with two options. The first would be to lengthen the school year,

which is highly unlikely because of the political aspects of the

situation. The other choice is to modify the curriculum to only

include what the instructor (or school) feels are the most important

contributions, which again leaves them open to criticism from groups

that feel they are not being equally treated. A national ezdard is

out of the question because of the fact that different parts of the

country contain certain concentrations of nationalities. An example

of this is the high concentration of Cubans in Florida or Latinos in

the west. Nonetheless, teachers are at the top of the agenda when it

comes to multiculturalism. They can do the most for children during

the early years of learning, when kids are most impressionable. By

engaging students in activities that follow the lines of their

multicultural curriculum, they can open up young minds while making

learning fun. in one first grade classroom, an inventive teacher used

the minority students to her advantage by making them her helpers as

she taught the rest of the class some simple Spanish words and

customs. This newly acquired vocabulary formed a common bond among

the children in their early years, an appropriate time for learning

respect and underezding (Pyszkowski 154).

Another exciting idea is to put children in the setting of the

culture they are learning about. By surrounding children in the ideas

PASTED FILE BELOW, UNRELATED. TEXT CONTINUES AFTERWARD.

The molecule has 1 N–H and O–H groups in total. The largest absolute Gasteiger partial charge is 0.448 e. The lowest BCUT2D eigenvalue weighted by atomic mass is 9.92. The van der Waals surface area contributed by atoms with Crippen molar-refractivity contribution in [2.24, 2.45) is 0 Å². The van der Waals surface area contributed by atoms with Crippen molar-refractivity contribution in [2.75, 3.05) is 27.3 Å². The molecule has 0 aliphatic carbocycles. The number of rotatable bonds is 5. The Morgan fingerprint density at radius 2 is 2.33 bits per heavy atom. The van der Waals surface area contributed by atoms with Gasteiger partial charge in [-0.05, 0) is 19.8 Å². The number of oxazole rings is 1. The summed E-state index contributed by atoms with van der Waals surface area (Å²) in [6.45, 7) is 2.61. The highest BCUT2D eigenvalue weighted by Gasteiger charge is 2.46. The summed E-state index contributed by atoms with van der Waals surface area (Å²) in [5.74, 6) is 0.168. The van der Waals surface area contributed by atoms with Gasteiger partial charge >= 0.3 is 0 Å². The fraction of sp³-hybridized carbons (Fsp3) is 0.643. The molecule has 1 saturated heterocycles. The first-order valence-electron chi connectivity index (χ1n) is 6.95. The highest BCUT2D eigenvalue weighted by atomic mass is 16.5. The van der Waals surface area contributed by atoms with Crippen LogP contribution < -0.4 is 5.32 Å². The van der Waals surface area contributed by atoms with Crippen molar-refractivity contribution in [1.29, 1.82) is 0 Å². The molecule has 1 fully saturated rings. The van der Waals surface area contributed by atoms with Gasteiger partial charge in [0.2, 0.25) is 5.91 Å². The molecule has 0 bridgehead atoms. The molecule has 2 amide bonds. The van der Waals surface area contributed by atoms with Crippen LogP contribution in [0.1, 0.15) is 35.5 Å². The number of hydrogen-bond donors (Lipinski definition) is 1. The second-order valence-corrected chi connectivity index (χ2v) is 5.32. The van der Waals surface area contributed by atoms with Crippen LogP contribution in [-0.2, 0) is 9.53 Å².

and customs of other cultures, they can better underezd what it is

like to be removed from our society altogether, if only for a day.

Having kids dress up in foreign clothing, sample foods and sing songs

from abroad makes educating easier on the teacher by making it fun for

the students. A simple idea that helps teachers is to let students

speak for themselves. Ask students how they feel about each other and

why. This will help dispel stereotypes that might be created in the

home. By asking questions of each other, students can get firsthand

answers about the beliefs and customs of other cultures, along with

some insight as to why people feel the way they do, something that can

never be adequately accomplished through a textbook.

Students are not the only ones who can benefit from this type

of learning. Teachers certainly will pick up on educational aspects

from other countries. If, for inezce, a teacher has a minority

student from a different country every year, he or she can develop a

well rounded teaching style that would in turn, benefit all students.

Teachers can also keep on top of things by regularly attending

workshops and getting parents involved so they can reinforce what is

being taught in the classroom at home.

The New York State Social Studies Review and Development

Committee has come up with six guidelines that they think teachers

should emphasize in order to help break down ethnic barriers. These

steps are as follows:

First, from the very beginning, social studies should be

taught from a global perspective. We are all equal owners of the

earth, none of us are more entitled than others to share in its many

wealths or misfortunes. The uniqueness of each individual is what

adds variety to our everyday life.

Second, social studies will continue to serve nation building

purposes. By pointing out the things we share in common, it will be

easier to examine the individual things that make us different.

Third, the curriculum must strive to be informed by the most

up to date scholarship. The administrators must know that in the

past, we have learned from our mistakes, and we will continue to do so

in the future. By keeping an open mind, we will take in new knowledge

and different viewpoints as they are brought up.